It’s the possibility that Wilpon knew or should have known that Madoff was running a Ponzi scheme that has prompted the trustee to seek more money from the Wilpon entities than they gained from their investments.
If Wilpon knew something wasn’t right about the Madoff operation and failed to alert authorities, he could be held liable for losses suffered by other investors Madoff swindled.
“That’s a devastating allegation,” the lawyer said. Noting that the trustee’s lawsuit was filed under seal at the request of Wilpon’s lawyers, he added, “The seal is another reason why Wilpon has to settle. The reason we want to see what is sealed is the same reason Wilpon wanted it sealed. There must be serious allegations that Wilpon did some bad things.”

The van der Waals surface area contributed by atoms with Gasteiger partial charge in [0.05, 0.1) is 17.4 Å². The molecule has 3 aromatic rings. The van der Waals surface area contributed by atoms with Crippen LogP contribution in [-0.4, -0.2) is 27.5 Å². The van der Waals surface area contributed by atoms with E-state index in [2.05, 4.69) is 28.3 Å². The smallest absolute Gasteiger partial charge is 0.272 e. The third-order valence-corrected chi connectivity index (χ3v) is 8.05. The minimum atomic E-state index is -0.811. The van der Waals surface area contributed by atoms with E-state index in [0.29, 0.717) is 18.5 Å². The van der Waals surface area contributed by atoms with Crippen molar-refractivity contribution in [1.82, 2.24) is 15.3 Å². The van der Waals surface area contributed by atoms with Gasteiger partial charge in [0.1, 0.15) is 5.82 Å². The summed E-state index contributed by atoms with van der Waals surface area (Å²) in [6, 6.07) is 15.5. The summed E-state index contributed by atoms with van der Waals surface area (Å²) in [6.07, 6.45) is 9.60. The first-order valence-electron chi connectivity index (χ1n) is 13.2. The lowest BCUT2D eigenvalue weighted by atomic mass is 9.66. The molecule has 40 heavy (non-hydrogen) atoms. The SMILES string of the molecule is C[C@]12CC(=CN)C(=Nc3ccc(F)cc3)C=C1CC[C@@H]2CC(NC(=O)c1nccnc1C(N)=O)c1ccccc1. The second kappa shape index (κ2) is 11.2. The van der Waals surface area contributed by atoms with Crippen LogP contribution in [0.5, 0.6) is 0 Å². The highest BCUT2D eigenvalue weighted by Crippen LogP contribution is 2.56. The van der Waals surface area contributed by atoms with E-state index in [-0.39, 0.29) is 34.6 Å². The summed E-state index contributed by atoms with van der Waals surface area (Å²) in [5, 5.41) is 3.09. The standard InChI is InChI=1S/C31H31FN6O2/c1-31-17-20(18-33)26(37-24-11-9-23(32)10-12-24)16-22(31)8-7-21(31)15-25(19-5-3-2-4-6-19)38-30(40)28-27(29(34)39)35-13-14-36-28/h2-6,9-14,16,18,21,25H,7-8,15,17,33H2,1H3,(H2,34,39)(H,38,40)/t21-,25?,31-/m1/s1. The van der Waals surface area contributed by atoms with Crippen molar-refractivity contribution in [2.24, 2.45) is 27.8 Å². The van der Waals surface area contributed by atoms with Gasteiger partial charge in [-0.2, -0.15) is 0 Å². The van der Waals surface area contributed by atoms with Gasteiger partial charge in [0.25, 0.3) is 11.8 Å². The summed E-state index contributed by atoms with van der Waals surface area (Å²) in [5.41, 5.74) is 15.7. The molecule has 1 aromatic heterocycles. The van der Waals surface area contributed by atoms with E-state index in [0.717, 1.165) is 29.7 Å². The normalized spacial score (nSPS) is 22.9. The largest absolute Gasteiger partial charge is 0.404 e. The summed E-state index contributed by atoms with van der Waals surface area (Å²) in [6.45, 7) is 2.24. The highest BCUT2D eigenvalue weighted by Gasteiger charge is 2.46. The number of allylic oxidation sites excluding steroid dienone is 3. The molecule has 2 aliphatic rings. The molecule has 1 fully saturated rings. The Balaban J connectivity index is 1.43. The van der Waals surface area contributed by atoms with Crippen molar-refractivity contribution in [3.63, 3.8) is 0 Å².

The most creative aspect of Chass’ piece is the solution he proposes (not that I think it’s possible or even likely):
There are plenty of wealthy people, in New York alone and especially Mets fans, who could make that kind of investment, but [Irving] Picard [the trustee for the victims of Madoff’s massive Ponzi scheme] is closest to the situation and should get the first shot at becoming Wilpon’s partner, particularly because part of the money he would be investing would be coming from Wilpon himself.
Why Picard, you ask?
Picard isn’t doing this work for the good of humanity. His deal with the government, according to a lawyer familiar with it, is that he receives 1.5 percent of the money he recovers beyond $1 billion. He reportedly has already recovered $10 billion, which means he has earned $135 million for himself on his way to an estimated several hundred million dollars.